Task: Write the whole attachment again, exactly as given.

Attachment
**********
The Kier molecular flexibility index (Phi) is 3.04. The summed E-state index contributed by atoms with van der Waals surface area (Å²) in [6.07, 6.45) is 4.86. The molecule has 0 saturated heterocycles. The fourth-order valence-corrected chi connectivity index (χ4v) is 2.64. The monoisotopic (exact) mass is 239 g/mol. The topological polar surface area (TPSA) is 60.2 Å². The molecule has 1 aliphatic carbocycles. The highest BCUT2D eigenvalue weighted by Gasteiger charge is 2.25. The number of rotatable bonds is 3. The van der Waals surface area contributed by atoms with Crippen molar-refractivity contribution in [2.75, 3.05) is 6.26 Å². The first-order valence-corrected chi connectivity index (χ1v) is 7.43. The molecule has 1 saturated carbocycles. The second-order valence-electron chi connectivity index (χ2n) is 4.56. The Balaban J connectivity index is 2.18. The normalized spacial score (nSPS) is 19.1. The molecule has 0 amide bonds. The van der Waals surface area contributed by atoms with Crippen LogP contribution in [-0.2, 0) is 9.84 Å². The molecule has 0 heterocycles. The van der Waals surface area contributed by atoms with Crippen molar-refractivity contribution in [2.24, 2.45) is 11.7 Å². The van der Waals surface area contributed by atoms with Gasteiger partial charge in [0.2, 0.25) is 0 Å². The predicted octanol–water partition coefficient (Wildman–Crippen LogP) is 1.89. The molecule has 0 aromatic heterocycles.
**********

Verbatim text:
The Kier molecular flexibility index (Phi) is 3.04. The summed E-state index contributed by atoms with van der Waals surface area (Å²) in [6.07, 6.45) is 4.86. The molecule has 0 saturated heterocycles. The fourth-order valence-corrected chi connectivity index (χ4v) is 2.64. The monoisotopic (exact) mass is 239 g/mol. The topological polar surface area (TPSA) is 60.2 Å². The molecule has 1 aliphatic carbocycles. The highest BCUT2D eigenvalue weighted by Gasteiger charge is 2.25. The number of rotatable bonds is 3. The van der Waals surface area contributed by atoms with Crippen molar-refractivity contribution in [2.75, 3.05) is 6.26 Å². The first-order valence-corrected chi connectivity index (χ1v) is 7.43. The molecule has 1 saturated carbocycles. The second-order valence-electron chi connectivity index (χ2n) is 4.56. The Balaban J connectivity index is 2.18. The normalized spacial score (nSPS) is 19.1. The molecule has 0 amide bonds. The van der Waals surface area contributed by atoms with Crippen LogP contribution in [-0.2, 0) is 9.84 Å². The molecule has 0 heterocycles. The van der Waals surface area contributed by atoms with Crippen molar-refractivity contribution in [2.24, 2.45) is 11.7 Å². The van der Waals surface area contributed by atoms with Gasteiger partial charge in [0.2, 0.25) is 0 Å². The predicted octanol–water partition coefficient (Wildman–Crippen LogP) is 1.89. The molecule has 0 aromatic heterocycles.